The total passenger count was around 25, which is easily absorbed by the spacious passenger accommodation designed to accommodate 250.

It should be noted that the passenger accommodation on DAWN and BRAVE MERCHANT is significantly bigger that that on a 74m Incat vessel yet the maximum passenger loading is only around half of one of these smaller high density accommodation vessels.

I wandered outside for a while and noted that approaching the Poolbeg oil berth was the tanker SICILIA aided by Dublin Port tugs CLUAIN TARBH and DALGINNIS.

Passing Poolbeg lighthouse MERCHANT BRAVERY could be seen in bound from Heysham. ULYSSES was away on time on her 09:05 sailing to Holyhead. 

Meanwhile NORBAY passed outbound on her morning sailing to Liverpool.

MERCHANT BRAVERY swung and came astern onto berth 53 on the opposite side of the basin being secured around 09:50.

The rope men then turned their attention to BRAVE MERCHANT’s departure and she was away around 10:10, ten minutes behind the advertised time. The captain advised that it was windy and may be a rough once out at sea, however, he announced that arrival at Birkenhead was likely to be ahead of schedule.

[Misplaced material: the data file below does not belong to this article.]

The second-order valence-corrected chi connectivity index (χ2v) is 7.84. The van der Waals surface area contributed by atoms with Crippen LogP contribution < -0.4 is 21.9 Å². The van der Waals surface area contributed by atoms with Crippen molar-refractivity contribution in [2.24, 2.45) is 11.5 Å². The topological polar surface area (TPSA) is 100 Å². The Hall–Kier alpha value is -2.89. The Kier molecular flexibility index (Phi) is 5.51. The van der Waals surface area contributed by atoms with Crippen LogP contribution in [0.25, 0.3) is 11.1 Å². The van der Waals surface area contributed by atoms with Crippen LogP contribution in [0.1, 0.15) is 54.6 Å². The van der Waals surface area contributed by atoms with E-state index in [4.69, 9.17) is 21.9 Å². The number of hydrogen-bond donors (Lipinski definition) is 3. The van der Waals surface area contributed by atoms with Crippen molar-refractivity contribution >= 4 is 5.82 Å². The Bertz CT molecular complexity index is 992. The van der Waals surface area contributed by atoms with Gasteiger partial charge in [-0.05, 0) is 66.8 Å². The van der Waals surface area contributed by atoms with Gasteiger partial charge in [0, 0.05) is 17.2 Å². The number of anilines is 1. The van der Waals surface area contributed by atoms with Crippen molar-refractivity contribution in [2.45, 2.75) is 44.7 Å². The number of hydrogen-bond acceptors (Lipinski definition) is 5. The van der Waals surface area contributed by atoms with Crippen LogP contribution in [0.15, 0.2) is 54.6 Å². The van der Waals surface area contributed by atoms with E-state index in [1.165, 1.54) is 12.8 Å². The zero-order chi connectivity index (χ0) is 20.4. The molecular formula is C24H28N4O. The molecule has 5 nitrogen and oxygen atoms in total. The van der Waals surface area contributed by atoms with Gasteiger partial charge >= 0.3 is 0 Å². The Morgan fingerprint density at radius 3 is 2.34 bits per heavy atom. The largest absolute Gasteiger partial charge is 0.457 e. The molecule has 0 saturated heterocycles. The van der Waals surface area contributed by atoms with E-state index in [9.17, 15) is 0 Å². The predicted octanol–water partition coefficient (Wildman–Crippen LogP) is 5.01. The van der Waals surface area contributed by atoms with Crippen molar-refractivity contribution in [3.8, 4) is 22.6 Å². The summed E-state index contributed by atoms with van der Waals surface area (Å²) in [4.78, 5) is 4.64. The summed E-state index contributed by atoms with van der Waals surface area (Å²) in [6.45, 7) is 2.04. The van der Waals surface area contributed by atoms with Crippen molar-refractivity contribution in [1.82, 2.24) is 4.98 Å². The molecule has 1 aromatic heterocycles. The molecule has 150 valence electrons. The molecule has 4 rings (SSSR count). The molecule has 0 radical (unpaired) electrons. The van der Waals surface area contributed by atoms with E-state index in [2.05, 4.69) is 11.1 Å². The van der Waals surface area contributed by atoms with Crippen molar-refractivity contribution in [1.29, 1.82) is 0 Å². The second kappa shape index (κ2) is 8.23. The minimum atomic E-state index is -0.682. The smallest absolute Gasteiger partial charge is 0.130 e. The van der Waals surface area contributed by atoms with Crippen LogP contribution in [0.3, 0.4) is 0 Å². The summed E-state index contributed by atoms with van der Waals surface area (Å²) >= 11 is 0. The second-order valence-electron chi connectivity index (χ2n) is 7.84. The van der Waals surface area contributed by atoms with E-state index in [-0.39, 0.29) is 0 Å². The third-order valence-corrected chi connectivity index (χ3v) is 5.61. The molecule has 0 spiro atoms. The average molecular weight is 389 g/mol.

As BRAVE MERCHANT ran down the Liffey fairway Dublin Pilot Boat #1 - PV TOLKA passed outbound to rendezvous with the inbound ARKLOW VIKING.

BRAVE MERCHANT slipped past Poolbeg Lighthouse at 10:20. Opposite Poolbeg is the North Bull Lighthouse. This was covered in scaffolding and appeared to be undergoing some extensive refurbishment.

The despite the warning that it might be rough out at sea, BRAVE MERCHANT made steady progress with little motion apparent.

ARKLOW VIKING passed in bound in Dublin Bay having been met by PV TOLKA.

Once again “Brunch” was served in the “Winning Post Restaurant” this time the choice was a chicken dish (can’t recall its exact name), fish and chips or a fried breakfast. I opted for the chicken followed by fruit salad. It was very good. In the early days the then Merchant Ferries always appeared to have a problem serving food hot, rather luke warm. However, this problem appears to have been overcome.

On returning to the “Jockey Club Bar” at 11:11 the tanker STELLA POLLUX was noted heading westbound.

DAWN MERCHANT passed west bound 1t 13:40.

Little other shipping was observed and BRAVE MERCHANT past through some patches of heavy rain. The Douglas gas rig was passed at 15:16. From the north west a James Fisher Tanker could be seen approaching – this turned out to be SEVERN FISHER which was bound for the former Cammell Laird wet basin.

A number of ships were noted at the Bar anchorage, however, passengers were summoned to the restaurant for afternoon tea which, as on the outward journey, comprised a doughnut, scone and tea / coffee / juice.